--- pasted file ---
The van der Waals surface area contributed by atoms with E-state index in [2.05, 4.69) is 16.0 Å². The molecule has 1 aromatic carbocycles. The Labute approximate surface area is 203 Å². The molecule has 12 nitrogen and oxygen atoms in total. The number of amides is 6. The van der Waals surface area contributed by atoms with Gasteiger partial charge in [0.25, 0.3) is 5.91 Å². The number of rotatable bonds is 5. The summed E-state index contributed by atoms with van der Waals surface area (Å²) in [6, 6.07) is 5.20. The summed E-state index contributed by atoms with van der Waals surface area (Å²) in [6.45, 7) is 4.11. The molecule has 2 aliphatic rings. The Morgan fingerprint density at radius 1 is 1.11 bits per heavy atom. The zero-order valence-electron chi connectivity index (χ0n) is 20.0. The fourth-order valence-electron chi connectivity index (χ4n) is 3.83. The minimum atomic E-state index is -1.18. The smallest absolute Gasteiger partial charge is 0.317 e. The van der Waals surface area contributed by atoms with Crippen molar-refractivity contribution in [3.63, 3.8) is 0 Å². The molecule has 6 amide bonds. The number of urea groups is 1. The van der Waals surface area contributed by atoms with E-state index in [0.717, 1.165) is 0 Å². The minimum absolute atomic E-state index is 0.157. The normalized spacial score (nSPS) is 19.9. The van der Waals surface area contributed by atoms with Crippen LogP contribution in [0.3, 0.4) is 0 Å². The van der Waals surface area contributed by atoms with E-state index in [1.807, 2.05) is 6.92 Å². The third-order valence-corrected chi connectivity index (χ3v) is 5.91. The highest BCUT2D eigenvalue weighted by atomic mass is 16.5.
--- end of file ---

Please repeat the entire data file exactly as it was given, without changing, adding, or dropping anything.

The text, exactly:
The van der Waals surface area contributed by atoms with E-state index in [2.05, 4.69) is 16.0 Å². The molecule has 1 aromatic carbocycles. The Labute approximate surface area is 203 Å². The molecule has 12 nitrogen and oxygen atoms in total. The number of amides is 6. The van der Waals surface area contributed by atoms with Gasteiger partial charge in [0.25, 0.3) is 5.91 Å². The number of rotatable bonds is 5. The summed E-state index contributed by atoms with van der Waals surface area (Å²) in [6, 6.07) is 5.20. The summed E-state index contributed by atoms with van der Waals surface area (Å²) in [6.45, 7) is 4.11. The molecule has 2 aliphatic rings. The Morgan fingerprint density at radius 1 is 1.11 bits per heavy atom. The zero-order valence-electron chi connectivity index (χ0n) is 20.0. The fourth-order valence-electron chi connectivity index (χ4n) is 3.83. The minimum atomic E-state index is -1.18. The smallest absolute Gasteiger partial charge is 0.317 e. The van der Waals surface area contributed by atoms with Crippen molar-refractivity contribution in [3.63, 3.8) is 0 Å². The molecule has 6 amide bonds. The number of urea groups is 1. The van der Waals surface area contributed by atoms with E-state index in [0.717, 1.165) is 0 Å². The minimum absolute atomic E-state index is 0.157. The normalized spacial score (nSPS) is 19.9. The van der Waals surface area contributed by atoms with Crippen LogP contribution in [0.3, 0.4) is 0 Å². The van der Waals surface area contributed by atoms with E-state index in [1.807, 2.05) is 6.92 Å². The third-order valence-corrected chi connectivity index (χ3v) is 5.91. The highest BCUT2D eigenvalue weighted by atomic mass is 16.5.